Steve Jobs’ first Macintosh public demonstration video comes out after a period of 30 years. The video shot in January 1984 shows young Jobs demonstrating the Mac at the monthly general meeting of the Boston Computer Society.
The first Mac demonstration was given by Steve at a shareholders meeting at the Flint Center in Cupertino, California. A week after that demonstration, Jobs demonstrated the Mac at the monthly general meeting of the Boston Computer Society, the actual first public demo of the machine.
The 90 minute demonstration video has gone unseen since its happening. Harry McCracken of Time recently managed to track the tape down.
The tape used an obsolete U-matric format for storing videos. With the help of a local Boston-area videographer, McCracken was able to digitize the video and make it available online.
As presented here, the video — which is a rough cut of the version which the Computer History Museum will preserve — has a few moments which have been reconstructed. The slides which Jobs shows are the same ones he presented in Boston, but they’re borrowed from the video of the Cupertino event. And when Jobs shows a blurry slide of the IBM PC — provoking mirth from the audience and prompting him to say “Let’s be fair” — the blurring is a recreation of what really happened. (To this day, [BCS co-founder Jonathan] Rotenberg isn’t sure whether it was a prank on Apple’s part or a bona-fide technical glitch.), McCracken writes in his Time article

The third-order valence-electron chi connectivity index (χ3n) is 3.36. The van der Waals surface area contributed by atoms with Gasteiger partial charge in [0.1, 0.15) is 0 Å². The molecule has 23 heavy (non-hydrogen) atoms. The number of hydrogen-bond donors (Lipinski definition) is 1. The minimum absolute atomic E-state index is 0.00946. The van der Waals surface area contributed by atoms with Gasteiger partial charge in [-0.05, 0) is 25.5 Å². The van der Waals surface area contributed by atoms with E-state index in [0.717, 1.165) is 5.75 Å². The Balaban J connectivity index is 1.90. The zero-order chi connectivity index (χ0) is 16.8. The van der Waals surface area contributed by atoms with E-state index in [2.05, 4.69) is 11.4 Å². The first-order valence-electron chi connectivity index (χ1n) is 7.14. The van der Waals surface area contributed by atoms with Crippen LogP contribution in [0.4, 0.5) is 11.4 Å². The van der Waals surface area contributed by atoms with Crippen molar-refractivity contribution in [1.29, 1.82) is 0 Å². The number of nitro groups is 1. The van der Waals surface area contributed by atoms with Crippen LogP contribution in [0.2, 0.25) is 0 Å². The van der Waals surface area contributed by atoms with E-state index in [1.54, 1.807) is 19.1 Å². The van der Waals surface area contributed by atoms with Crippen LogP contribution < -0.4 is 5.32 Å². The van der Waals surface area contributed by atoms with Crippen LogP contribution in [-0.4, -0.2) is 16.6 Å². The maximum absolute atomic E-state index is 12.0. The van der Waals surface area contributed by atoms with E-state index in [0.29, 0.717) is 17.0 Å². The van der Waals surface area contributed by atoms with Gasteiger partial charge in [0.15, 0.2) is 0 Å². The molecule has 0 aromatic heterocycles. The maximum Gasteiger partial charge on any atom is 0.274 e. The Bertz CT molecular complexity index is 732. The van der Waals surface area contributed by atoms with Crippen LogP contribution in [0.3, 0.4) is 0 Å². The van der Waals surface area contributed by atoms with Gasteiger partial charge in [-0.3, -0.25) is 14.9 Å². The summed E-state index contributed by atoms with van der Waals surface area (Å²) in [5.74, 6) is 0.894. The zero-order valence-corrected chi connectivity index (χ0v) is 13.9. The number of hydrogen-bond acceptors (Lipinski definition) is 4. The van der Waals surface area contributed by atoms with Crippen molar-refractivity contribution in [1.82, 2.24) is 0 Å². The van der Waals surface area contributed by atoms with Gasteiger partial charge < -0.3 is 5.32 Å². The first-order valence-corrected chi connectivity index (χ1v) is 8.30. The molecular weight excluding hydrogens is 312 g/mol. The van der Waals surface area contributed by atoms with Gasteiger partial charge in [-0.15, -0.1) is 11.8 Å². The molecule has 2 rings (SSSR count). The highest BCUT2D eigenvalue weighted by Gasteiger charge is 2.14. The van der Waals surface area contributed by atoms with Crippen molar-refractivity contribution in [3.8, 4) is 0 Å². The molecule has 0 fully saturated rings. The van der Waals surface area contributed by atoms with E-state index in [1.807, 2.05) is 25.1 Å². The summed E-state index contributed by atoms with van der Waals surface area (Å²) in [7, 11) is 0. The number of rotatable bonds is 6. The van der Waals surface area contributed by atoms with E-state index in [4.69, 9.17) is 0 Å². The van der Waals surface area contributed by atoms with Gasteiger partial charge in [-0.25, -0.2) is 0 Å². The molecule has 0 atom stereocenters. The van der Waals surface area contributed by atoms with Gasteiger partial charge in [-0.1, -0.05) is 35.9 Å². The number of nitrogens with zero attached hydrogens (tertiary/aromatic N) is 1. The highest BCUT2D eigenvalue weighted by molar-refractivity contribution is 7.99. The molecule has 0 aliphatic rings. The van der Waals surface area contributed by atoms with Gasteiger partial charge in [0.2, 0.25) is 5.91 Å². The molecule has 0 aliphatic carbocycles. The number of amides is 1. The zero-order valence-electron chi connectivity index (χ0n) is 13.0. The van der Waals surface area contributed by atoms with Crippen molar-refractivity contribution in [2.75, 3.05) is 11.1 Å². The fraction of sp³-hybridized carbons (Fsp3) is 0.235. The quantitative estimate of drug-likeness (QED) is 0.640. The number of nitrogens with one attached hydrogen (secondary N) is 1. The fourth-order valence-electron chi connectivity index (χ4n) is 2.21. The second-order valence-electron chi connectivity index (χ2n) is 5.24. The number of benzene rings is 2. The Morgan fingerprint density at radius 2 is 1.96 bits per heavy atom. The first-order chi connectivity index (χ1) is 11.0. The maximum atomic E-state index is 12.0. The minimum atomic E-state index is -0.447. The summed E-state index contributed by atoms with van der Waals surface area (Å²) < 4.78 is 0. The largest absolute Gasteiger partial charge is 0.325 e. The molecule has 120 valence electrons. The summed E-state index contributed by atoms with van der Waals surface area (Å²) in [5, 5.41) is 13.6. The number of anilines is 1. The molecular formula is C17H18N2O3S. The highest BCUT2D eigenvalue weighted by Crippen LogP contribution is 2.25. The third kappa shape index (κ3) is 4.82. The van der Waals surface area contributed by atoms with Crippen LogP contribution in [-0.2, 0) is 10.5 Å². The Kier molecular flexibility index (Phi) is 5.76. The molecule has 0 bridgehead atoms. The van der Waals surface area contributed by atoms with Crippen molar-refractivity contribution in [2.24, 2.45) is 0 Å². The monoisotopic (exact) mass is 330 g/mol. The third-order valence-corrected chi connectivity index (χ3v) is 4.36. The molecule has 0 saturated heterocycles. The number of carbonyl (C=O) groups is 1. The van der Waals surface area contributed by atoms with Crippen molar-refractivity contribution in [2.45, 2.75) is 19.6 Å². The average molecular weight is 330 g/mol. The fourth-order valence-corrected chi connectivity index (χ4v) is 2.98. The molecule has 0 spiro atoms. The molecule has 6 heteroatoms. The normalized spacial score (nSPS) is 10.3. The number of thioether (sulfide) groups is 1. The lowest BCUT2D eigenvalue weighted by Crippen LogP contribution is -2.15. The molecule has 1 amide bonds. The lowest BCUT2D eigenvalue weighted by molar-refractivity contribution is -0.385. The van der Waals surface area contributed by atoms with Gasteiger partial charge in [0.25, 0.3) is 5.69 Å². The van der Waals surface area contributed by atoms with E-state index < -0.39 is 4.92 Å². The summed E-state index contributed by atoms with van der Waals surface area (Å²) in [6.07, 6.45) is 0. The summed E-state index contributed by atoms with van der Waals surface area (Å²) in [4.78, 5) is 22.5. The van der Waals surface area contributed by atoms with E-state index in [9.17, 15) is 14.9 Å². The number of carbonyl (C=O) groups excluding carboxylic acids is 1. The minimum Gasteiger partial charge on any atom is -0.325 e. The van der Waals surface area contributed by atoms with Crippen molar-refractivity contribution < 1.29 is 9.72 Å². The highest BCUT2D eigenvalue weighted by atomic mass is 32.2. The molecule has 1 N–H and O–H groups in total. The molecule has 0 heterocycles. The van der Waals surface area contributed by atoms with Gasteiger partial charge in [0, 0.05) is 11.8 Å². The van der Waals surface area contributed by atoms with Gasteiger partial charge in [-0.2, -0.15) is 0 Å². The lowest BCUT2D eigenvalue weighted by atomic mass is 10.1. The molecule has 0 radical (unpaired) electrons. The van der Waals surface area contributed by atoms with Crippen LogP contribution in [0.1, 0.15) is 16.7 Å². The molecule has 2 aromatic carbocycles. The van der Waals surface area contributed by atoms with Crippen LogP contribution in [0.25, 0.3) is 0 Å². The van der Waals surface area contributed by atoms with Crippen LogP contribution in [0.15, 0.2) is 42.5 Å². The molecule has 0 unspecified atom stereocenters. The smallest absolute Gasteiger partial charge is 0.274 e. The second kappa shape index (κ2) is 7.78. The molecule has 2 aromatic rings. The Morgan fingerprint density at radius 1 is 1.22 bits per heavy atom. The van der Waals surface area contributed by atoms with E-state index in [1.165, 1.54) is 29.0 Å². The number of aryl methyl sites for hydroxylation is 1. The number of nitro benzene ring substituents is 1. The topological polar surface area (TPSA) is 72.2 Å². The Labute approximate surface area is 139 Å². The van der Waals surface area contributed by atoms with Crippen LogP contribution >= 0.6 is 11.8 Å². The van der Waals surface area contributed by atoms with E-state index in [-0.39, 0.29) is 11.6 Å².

The 90-minute un-aired video had several differences from the aired one. Near the end, Steve Jobs, along with Bill Atkinson, Steve Capps, Owen Densmore, Andy Hertzfeld, Bruce Horn, Rony Sebok, Burrell Smith, Randy Wigginton and even Steve Wozniak took the stage for an interesting question answer session.
At around 37:40 in the video, Steve makes a remark about Mac being just like a telephone.
Within ten years there were over 200,000 telephones on desks in America. It(Mac) performed the same basic function, but radical ease of use. And in addition to just letting you type in the words or click in the words, it let you sing. It let you intone your sentences to really get your meaning across.
This unseen artifact is actually an important peice of history for Apple. Computer History Museum will launch an edited version of the video soon.